I also thought it was interesting that you used rhetorical analysis by noticing their word-choice and other stylistic moves to critique their piece. Haas and Flower would be proud.

  2. Julia

    I agree with Alicia in that your decision to integrate modern art into this post to help explain what the crux of what the reading for this week discussed was quite astute of you. I also agree with both of you in that if the majority of readers don’t extract the meaning from the text the writer intended then the writer should be held more at fault than the reader. The test example Alicia used was a perfect way to describe my thought process on the issue.

    I think you brought to light a very important point about how the writers of this piece used diction that insinuated they were authority figures. I guess that brings to light another question, whom were they writing for? You seem to think that their writing style insinuates that their intended audience is teachers, but I don’t know. I think reading for academic purposes to obtain knowledge-that is unfamiliar to me-AND reading for rhetorical purposes to understand the authors implicit intentions is exhausting. Academic writing is dense enough, trying to guess authors motives behind that writing I think is too much. What if you understand the knowledge the author is writing about but you misinterpret the implicit meaning and by misinterpreting the implicit meaning you alter your initial thoughts? I get confused even thinking about all of this, when I read academic pieces, my goal is simply to attain the knowledge necessary to put the topics I read into discussion. I know I my interpretation may be wrong, and it may be right, but the point of the discussion is to see what’s what.

    I agree with your last point as well, bloggers motives should be taken into account more than the motives of academic writers. A fundamental characteristic of academic writing is that it is generally accurate and factual. Blogging tends to leave more leeway for a writer to incorporate biases into their works and we need to be aware of this when reading blogs. This is where I think the rhetorical reading would be helpful.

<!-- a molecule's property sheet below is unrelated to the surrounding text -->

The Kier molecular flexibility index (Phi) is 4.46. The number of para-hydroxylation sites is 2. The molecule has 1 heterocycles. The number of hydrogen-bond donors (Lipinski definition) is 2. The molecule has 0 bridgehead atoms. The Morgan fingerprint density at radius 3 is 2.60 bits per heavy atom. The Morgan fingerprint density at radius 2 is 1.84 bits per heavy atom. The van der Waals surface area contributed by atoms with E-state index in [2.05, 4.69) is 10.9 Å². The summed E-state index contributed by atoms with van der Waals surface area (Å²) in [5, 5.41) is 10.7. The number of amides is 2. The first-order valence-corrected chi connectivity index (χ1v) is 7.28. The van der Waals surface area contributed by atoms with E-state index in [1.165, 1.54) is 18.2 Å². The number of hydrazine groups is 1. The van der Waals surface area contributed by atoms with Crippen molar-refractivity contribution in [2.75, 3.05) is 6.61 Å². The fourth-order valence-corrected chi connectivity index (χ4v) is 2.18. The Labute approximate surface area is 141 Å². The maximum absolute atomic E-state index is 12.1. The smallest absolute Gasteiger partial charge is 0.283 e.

GREAT post Juila, I really enjoyed reading this and I agree with so much of what is written here!!

  3. Both yours and Ron’s posts this week are looking sharp with the added visuals; I need to follow suit this week.

    I always enjoy reading your work because you really put thought into your posts and consider things from interesting angles using cool analogies and thought processes.

    You brought up one of the most fascinating aspects of art, music, books, etc.: it is all relative. What may be beautiful expression to one is mediocre to another. Both parties are responsible for the meaning construed by the viewer, reader, or listener. It seems that most times, however, people glance over what the author was trying to set forth, focusing instead on what they the reader thought.

    Your thorough examination of Haas and Flower’s intentions behind writing their article were interesting, and I think it can be said that you partook in a bit of rhetorical reading yourself. It seems to be a critical tool of critical analysis to be able to consider deeper ideas than just what the author puts on the surface.

    Ron’s discussion of this article also landed upon your questioning of whether a situation like Kara’s speaks more to the reader’s inability to comprehend the author’s words or the author’s inability or flawedness at his/her trade. I surmise that context is crucial: in an academic, empirically driven article like this one, it is probably best to focus on the ideas on the paper, and only think rhetorically if your intentions as the reader go beyond understanding the work. Other prose, however, lends itself to interpretation, and welcomes the reader to see what he/she can come up with after thinking about past experiences and implied messages.

Leave a Reply